It’s not about tools. It’s about change.

Since I’ve started blogging and playing around with social technologies, most of my connections and contacts have been made within the educational or technology field. I connect with individuals who are aware of blogs (or might even be bloggers) and what’s called web 2.0…and more recently expressed as Personal Learning Environments. When I step outside of this fairly insular network, I need to operate on an entirely different set of assumptions and language. Have you tried sitting down with a colleague and talking about using Pageflakes to aggregate distributed/fragmented conversations through RSS? How about telling them that the best way to stay informed about emerging technology and trends is to use “live” search engines like Technorati or Icerocket? Use Google alerts to stay informed on a subject of interest? Use Trailfire to share browsing habits/history/commentary? StumpleUpon to comment on websites? Social bookmarking with Tags? Folksonomies? Creative Commons? Let’s not even get into digg or social news sites and user recommendations and ratings. Oh wait, I know, how about we tell them how to create and edit a podcast with Audacity? Better yet, the value of collaborative work with wikis…or more precisely, with Coventi. Or lets really let loose and tell them how easy it is to mashup data with Pipes? Or how to dress their avatar in Second Life? And, for good measure, let’s share with them how all of this relates to Vygotsky, Papert, or Piaget. Wow, what fun we can have with family and friends!
It is worth noting that those of us in the educational technology space draw on terms and concepts straddling numerous disciplines – psychology, learning theory, technology, and social trends (Freire/Illich-type power issues with a smattering of democracy and undertone of power and opression thrown in) – each generally viewed to be fairly incomprehensible, but when carefully blended, is absolutely alien to the daily thinking habits of most people.
If your experiences mirror my own, chances are you have only a few colleagues within your organization where you can have a conversation of this nature. Most of your “intellectual colleagues” are probably part of a social network you have created through blogs or other social technologies. So, here we are – more optimistic than educators have been in a long time, feeling that many of the tools we have at our disposal represent the beginnings of a true revolution in education (though we are periodically rebuked by those “who have seen it all before” and are happy to remind us that the same conversation was happening with radio, TV, and whatever else). Our experience confirms the tremendous values of connecting with others, forming networks, sharing and reusing content, collaborating, building together, fostering a crescendo dialogue threatening at any moment to break from our secluded networks into the broader consciousness of society. We already see these spikes of our dialogue moving into conferences, education reports, and university curriculum. But the victories feel a bit hollow. Teachers are talking blogs. We want them to talk educational reform. Administrators are talking about “learner-centric”. We want them to talk policy, faculty contact hours, preparation time, and open networks. It seems, in our edublog network, that transition and uncertainty have set in. Now the talk is on Personal Learning Environments (on a personal note, I’m becoming as impatient with this term as I was with Learning Management Systems six or seven years ago). We are at a point of transition – will our tools be absorbed by education systems, and then become part of the problem? Or do our tools result in real change?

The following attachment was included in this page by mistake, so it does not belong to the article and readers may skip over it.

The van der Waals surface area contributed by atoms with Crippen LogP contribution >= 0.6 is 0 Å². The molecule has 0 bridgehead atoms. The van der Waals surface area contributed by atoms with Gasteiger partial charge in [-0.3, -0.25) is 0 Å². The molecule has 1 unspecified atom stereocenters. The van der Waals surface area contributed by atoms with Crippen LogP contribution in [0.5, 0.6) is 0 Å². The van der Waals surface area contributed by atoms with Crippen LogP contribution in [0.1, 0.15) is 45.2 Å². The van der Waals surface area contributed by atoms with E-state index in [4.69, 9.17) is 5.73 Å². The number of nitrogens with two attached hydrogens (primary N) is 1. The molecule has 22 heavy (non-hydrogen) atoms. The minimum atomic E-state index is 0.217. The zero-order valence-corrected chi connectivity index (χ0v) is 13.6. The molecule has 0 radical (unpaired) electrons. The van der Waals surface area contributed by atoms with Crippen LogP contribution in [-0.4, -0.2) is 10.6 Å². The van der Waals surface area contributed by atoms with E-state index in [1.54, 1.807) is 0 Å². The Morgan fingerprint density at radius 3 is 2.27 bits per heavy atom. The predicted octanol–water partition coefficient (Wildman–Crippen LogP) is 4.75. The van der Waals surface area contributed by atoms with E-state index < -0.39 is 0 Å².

I personally would like to see change. At deep levels. How we design curriculum. How we teach. How we assess. Our classrooms (break down the four walls…). But the language of our discipline will continue to render our activities impotent. Will the change come only from conference-tour academics that adopt current trends and present them without passion for change to an audience seeking to hear what’s new in tools, but not what’s new in process, knowledge exchange or society? I’m concerned that the current tone of talk about read/write web tools in the conference circuit is one of shoring up an approach to teaching and learning that is fundamentally at odds with how people learn and interact.
Or put another way – we are seeking a window dressing solution when it is the house that needs to be renovated. If we present blogs and wikis as ways to improve education, our aspirations are noble. If we present them as ways to fundamentally alter the system to align it with the knowledge needs of the next generation, then we are fighting for real change. Sure, people like Andrew Keen (erroneous though he may be) suggest it is all hype. And it is. Or, at least the tools are.
It’s the change underlying these tools that I’m trying to emphasize. Forget blogs…think open dialogue. Forget wikis…think collaboration. Forget podcasts…think democracy of voice. Forget RSS/aggregation…think personal networks. Forget any of the tools…and think instead of the fundamental restructuring of how knowledge is created, disseminated, shared, and validated.